As enticing and necessary a manuscript to the effect of this title would be, this text does not suffice. Lacking a clear thesis, deep understanding, and firm conclusion, this book promises much and delivers little. A strategic examination reveals an argument without clear purpose, intricacies given depth before basic frameworks are detailed, clumsy metaphors and analogies that do not enhance understanding, confusing or irrelevant graphics, and chapters that rarely draw a solid conclusion. The author has, without a doubt, an uncommon firsthand experience, which may explain his biases. First, a background in international law, not international relations, leads to an overdeveloped legal argument which is a mode that is largely unwritten and unenforceable. As many nations have proved recently, international law is merely an afterthought in a world that values action. Second, the author’s obvious attraction to international law, collective bargaining, and nonstate-centric view reveal a neoliberal perspective on international relations theory. Born from Utopian thought, this view differs from neorealism in that it holds international institutions and cooperation in the highest regard. Followers believe the interdependence of nation-states limits motives for anything other than cooperation. This view shaped the author’s analysis in several areas; most specifically in that of humanitarian intervention where he suggests that the responsibility of a nation to act is a foregone conclusion. The discussion examined none of complexities involved in such a decision and cited repeatedly the source “Responsibility To Protect” which is not an academic source but a nongovernmental organization that believes “The international community has a responsibility to assist States in fulfilling this responsibility” and the “international community should use appropriate diplomatic, humanitarian and other peaceful means to protect populations.” These heavy biases limit the objectivity of the work and inherently, the real-world applicability of a neorealist counterargument.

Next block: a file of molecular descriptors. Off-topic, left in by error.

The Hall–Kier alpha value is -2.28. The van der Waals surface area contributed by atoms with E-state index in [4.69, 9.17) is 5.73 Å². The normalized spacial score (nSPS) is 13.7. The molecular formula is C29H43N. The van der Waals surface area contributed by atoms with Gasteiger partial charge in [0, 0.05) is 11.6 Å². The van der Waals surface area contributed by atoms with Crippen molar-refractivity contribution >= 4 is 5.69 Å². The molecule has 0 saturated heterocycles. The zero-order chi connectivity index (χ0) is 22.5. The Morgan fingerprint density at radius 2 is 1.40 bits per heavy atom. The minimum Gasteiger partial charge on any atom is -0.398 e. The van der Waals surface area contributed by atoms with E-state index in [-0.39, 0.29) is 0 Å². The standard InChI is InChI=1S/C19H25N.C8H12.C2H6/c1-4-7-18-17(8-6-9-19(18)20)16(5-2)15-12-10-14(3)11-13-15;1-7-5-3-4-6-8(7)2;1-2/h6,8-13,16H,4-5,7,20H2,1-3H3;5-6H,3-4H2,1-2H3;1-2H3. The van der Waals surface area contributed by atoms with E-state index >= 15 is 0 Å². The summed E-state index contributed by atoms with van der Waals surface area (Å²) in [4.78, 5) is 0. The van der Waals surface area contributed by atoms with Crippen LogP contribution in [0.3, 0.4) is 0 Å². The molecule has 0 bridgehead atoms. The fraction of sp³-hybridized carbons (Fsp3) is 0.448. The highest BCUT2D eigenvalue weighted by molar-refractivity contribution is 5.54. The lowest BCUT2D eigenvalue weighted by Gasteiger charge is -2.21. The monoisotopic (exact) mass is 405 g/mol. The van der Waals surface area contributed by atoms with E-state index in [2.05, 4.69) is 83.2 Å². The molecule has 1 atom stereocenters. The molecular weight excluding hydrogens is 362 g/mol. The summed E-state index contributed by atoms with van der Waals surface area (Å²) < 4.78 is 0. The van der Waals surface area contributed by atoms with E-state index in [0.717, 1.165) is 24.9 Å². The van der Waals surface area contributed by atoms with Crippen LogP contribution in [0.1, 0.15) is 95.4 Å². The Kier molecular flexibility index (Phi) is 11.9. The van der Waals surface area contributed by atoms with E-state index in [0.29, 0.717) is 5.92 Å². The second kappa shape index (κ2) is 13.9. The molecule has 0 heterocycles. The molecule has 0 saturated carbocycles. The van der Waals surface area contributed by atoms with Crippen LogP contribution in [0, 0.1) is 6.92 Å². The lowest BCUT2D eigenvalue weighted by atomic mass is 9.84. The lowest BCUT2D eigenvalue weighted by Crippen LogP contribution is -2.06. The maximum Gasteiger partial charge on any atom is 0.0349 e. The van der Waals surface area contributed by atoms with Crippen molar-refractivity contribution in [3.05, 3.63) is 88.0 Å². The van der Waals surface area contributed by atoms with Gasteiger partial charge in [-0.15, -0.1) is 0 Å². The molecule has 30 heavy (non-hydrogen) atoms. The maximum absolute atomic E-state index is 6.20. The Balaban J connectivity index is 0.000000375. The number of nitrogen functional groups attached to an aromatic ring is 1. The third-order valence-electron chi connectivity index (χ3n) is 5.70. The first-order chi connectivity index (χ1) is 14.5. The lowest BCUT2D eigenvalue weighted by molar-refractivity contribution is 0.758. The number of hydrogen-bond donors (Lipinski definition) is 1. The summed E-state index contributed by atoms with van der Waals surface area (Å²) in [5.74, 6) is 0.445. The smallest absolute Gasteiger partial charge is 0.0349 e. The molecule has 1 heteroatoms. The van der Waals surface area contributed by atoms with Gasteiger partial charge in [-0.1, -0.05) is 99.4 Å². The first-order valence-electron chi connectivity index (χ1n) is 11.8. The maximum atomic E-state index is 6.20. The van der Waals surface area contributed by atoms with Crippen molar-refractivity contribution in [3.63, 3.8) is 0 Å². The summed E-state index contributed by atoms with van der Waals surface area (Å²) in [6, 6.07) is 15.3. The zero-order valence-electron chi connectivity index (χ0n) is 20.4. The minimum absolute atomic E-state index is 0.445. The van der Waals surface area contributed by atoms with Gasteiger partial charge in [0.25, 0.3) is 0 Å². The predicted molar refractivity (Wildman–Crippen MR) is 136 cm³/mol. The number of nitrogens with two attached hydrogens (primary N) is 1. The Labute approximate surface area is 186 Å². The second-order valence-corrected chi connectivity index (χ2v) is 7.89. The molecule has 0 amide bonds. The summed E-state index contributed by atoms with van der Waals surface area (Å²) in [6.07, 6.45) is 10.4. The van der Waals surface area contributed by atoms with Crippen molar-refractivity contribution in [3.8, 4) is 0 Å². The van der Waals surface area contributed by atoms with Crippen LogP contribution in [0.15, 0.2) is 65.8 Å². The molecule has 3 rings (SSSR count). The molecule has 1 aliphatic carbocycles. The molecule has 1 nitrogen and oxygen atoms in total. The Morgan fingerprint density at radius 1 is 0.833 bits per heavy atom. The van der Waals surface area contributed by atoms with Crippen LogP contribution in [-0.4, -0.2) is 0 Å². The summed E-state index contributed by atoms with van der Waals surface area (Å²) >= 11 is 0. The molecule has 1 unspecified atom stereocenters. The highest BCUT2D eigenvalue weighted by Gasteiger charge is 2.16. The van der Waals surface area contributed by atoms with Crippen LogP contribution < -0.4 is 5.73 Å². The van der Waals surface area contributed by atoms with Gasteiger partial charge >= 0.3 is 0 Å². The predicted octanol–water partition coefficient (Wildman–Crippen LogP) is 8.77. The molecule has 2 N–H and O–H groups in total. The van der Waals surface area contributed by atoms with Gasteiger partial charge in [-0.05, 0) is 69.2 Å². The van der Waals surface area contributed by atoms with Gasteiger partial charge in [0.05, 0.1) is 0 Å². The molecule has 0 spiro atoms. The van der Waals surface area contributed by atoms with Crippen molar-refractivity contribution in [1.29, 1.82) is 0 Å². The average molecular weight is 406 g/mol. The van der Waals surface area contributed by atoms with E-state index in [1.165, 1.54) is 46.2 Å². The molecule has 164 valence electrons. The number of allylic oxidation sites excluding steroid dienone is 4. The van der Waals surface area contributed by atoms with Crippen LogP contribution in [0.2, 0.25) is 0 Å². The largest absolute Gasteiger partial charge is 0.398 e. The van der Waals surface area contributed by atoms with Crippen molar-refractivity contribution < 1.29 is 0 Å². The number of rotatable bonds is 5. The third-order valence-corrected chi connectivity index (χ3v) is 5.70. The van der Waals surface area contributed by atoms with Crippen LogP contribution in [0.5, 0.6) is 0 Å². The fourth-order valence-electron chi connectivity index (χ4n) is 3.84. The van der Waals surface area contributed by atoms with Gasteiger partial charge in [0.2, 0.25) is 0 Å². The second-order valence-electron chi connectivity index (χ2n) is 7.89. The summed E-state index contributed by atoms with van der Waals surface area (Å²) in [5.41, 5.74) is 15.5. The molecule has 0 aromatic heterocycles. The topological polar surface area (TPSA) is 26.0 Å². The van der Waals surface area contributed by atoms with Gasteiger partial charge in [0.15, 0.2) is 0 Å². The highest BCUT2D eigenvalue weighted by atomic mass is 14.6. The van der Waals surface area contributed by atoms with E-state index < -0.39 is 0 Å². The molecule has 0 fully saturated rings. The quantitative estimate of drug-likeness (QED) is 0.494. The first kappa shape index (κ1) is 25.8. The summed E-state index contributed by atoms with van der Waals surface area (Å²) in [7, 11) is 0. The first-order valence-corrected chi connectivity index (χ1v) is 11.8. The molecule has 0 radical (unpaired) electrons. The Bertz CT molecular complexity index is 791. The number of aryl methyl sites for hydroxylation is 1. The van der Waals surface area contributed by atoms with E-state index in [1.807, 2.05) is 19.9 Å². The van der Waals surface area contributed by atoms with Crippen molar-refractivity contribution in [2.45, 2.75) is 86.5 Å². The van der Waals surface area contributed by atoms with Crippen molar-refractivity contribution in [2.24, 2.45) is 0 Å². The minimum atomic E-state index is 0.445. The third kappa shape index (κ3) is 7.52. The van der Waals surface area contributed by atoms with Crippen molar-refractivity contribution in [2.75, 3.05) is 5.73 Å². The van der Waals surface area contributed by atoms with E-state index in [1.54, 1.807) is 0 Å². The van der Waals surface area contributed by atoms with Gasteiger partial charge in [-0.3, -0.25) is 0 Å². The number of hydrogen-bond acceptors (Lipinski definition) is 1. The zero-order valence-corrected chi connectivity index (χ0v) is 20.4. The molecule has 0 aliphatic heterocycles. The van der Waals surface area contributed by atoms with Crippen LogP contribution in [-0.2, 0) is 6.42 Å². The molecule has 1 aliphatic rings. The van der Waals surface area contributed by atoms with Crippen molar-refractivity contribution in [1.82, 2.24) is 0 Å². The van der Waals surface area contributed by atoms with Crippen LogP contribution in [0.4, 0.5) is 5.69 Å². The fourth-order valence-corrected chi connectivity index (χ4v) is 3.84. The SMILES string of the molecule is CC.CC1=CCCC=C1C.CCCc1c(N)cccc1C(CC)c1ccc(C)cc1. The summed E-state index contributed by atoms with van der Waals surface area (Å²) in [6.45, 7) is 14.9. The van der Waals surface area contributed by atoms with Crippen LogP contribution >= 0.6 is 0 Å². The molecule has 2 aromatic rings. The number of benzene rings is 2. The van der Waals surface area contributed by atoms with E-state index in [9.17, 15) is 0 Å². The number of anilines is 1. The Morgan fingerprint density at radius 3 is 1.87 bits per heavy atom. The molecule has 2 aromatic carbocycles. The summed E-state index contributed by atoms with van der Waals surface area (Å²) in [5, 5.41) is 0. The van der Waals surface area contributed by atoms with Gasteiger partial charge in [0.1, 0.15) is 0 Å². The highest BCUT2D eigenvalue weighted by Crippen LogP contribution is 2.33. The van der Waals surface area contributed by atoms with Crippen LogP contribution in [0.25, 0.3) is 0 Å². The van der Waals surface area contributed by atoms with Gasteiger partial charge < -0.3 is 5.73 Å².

Professor Guiora’s philosophy on international law is indeed thought-provoking and would be of interest to those in its field of study, however, Modern Geopolitics and Security: Strategies for Unwinnable Conflicts is a misleading title. For the avid reader or international relations scholar, this book is far too simple, yet at the same time disarrayed. Perhaps a better title would be A Neo-Liberal Introduction to Geopolitics and International Negotiation. The reader craving original thought on geopolitics is best left looking elsewhere.
Capt Adam R. Boyd, USAF
"The views expressed are those of the author(s) and do not reflect the official policy or position of the US government or the Department of Defense."